Hangover helper and tips for healthy drinking

Originally Published: December 13, 1996 - Last Updated / Reviewed On: October 16, 2014
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Dear Alice,

Do you have any tips for avoiding hangovers?

—Hungover

Dear Hungover,

Most people who consume too much alcohol in a given drinking occasion will experience a hangover at some point. Hangovers are a set of symptoms that are thought to be brought on by withdrawal from a temporary drug addiction, or they may result from alcohol's chemical contents.

One of the best ways to minimize the symptoms of a hangover — headaches, nausea, diarrhea, fatigue, dehydration, and body aches — is to practice some prevention before and during your drinking episodes. Here are some popular tips on how to do just that:

Drink for the right reasons. Social occasions and celebrations are pretty good reasons for having a drink. Reducing stress, releasing anger, or trying to prove something to someone are unhealthy motivations for alcohol consumption and may actually quicken the intoxication process and increase nasty side effects.

Hold that line. You're probably familiar with your tolerance of alcoholic beverages (the point when the alcohol you've consumed begins to cause noticeable physical and psychological changes). Crossing your line can easily send you into hangover land the next morning. Challenge yourself to hold that line — set and state a drink max before you go out. Your body and friends will thank you tomorrow.

Pace yourself. Hangover helpers and healthy drinkers recommend one drink per hour as a guide. This rate gives your body a chance to process the alcohol without sending it special delivery to your head. Try to limit yourself to three or four drinks in a 24-hour period and not more than once or twice a week.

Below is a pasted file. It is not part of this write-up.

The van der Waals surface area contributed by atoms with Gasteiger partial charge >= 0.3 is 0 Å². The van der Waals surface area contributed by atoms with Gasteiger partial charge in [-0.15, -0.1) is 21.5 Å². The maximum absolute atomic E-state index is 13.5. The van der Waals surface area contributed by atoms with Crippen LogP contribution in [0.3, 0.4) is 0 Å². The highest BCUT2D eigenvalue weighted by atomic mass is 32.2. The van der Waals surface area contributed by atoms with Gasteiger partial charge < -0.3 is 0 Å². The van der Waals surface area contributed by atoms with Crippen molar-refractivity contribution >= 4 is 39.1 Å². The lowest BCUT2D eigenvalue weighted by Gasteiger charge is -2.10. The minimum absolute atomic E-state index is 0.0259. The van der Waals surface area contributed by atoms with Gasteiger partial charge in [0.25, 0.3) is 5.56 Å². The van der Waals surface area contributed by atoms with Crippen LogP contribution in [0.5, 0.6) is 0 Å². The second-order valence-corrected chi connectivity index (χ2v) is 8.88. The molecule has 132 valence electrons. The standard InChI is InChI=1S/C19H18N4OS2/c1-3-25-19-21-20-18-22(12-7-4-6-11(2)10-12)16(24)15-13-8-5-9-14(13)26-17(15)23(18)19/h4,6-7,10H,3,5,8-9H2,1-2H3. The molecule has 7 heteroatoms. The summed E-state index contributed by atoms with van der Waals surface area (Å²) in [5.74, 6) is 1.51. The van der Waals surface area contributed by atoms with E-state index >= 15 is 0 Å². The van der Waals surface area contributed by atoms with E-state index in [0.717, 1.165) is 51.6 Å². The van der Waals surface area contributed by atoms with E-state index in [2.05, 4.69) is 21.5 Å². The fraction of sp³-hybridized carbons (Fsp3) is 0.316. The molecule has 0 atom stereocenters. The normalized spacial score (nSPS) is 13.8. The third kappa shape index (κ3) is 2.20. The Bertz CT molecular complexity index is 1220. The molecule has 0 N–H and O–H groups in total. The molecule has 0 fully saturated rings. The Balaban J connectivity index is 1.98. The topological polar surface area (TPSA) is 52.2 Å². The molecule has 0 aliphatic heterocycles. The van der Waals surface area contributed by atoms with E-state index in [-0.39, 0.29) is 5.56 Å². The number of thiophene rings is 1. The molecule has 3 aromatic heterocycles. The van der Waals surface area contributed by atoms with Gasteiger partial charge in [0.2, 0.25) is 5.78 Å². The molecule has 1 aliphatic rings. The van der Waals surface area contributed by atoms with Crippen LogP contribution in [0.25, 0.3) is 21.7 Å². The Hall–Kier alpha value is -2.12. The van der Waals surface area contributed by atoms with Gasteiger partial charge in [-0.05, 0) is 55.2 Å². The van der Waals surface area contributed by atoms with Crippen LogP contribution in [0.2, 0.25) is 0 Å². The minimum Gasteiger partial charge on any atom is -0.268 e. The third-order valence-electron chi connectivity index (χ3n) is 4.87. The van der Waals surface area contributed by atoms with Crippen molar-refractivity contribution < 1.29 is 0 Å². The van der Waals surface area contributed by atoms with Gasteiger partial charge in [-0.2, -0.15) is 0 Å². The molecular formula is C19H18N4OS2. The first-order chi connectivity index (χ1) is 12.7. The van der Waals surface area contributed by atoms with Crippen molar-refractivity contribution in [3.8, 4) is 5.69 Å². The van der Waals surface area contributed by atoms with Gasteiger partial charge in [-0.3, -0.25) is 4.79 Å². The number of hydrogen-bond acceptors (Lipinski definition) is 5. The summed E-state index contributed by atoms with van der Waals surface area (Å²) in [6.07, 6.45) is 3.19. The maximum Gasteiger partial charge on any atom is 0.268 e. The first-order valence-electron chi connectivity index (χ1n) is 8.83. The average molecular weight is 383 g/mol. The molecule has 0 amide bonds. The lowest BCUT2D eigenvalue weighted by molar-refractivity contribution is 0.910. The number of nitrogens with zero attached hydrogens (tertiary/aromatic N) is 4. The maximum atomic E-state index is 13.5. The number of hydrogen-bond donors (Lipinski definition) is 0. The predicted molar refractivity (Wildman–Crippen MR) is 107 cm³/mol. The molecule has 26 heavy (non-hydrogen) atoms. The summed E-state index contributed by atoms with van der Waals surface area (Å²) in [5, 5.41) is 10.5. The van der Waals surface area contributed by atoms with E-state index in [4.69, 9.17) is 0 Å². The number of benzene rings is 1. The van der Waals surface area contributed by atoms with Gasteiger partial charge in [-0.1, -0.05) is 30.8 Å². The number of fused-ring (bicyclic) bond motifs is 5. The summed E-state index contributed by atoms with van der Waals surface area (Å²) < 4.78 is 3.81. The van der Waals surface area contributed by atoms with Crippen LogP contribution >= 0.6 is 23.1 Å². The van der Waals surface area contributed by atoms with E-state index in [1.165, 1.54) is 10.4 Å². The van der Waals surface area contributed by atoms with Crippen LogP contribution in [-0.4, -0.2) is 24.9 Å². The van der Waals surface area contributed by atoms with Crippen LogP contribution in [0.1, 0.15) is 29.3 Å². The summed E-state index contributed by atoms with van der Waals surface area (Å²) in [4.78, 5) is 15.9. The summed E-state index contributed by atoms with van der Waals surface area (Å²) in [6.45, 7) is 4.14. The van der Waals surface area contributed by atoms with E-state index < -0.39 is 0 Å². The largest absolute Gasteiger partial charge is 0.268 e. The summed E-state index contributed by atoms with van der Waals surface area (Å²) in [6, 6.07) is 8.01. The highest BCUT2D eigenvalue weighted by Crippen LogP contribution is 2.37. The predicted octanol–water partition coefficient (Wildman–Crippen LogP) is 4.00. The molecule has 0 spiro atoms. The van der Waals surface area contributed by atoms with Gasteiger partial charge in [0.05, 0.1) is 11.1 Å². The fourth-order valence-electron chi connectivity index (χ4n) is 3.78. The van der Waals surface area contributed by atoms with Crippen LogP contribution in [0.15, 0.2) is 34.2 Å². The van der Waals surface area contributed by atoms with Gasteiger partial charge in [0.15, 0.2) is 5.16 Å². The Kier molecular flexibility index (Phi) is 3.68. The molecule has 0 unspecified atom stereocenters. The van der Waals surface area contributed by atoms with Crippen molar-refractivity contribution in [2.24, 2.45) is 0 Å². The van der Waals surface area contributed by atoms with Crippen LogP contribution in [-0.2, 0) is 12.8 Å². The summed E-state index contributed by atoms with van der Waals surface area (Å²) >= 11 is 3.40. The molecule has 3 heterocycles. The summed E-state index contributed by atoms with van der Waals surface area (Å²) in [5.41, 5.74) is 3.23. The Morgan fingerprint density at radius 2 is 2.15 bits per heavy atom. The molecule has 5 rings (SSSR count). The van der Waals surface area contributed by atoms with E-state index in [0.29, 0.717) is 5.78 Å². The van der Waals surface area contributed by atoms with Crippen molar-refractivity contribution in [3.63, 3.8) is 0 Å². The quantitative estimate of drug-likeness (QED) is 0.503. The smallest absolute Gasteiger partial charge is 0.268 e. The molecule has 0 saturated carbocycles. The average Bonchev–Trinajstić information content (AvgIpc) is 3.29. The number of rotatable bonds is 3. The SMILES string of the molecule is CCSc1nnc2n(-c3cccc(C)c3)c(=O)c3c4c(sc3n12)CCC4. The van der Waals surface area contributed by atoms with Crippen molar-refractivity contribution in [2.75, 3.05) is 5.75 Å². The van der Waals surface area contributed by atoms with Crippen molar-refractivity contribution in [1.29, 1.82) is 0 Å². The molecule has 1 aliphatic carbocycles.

Mix, not! Avoid alternating the types of alcohol you consume. If you begin with beer, stick with beer. Starting with Scotch? Stay with Scotch, and so on. For many, downing different kinds of drinks leads to hellatious headaches and sick stomachs. It's challenging enough for your body to react to one variety of alcohol, so why give it a harder time with two, three, or four?

Consider the congeners. Congeners are natural by-products of alcohol fermentation. The higher the congener content, the greater the hangover. Gin and vodka have the fewest congeners, while bourbon and red wine claim the most.

Chow down. Eat a substantial meal before you go out to a party or bar. Bread products and foods high in protein, like milk and cheese, slow the absorption of alcohol into the bloodstream by coating your stomach and small intestine. Nibbling on finger foods throughout the night may also slow the intoxication process.

Alternate. Start your partying with some food, then have a beer, then down some water or juice before having another beer (remember to pace yourself along the way). Don't switch off with carbonated drinks — they may speed up intoxication and heighten hangovers.

Sip or sink. Drink each alcoholic beverage slowly. Remember, your liver can only handle about one serving of alcohol an hour (i.e., 12 oz. beer, four to five oz. of wine, or one to 1.5 oz. of hard liquor). Rapid consumption of alcohol via shots, funnels, and drinking games are sure to win you a big hangover.

Have another drink... of water. Alcohol is a diuretic. Drink plenty of water during and after alcohol use to ward off dehydration, headaches, and achiness.

For more information on lower-risk drinking, check out the Go Ask Alice! Alcohol & Other Drugs archive. Following these tips can help you enjoy your drinks...and the next morning.

Cheers,

Alice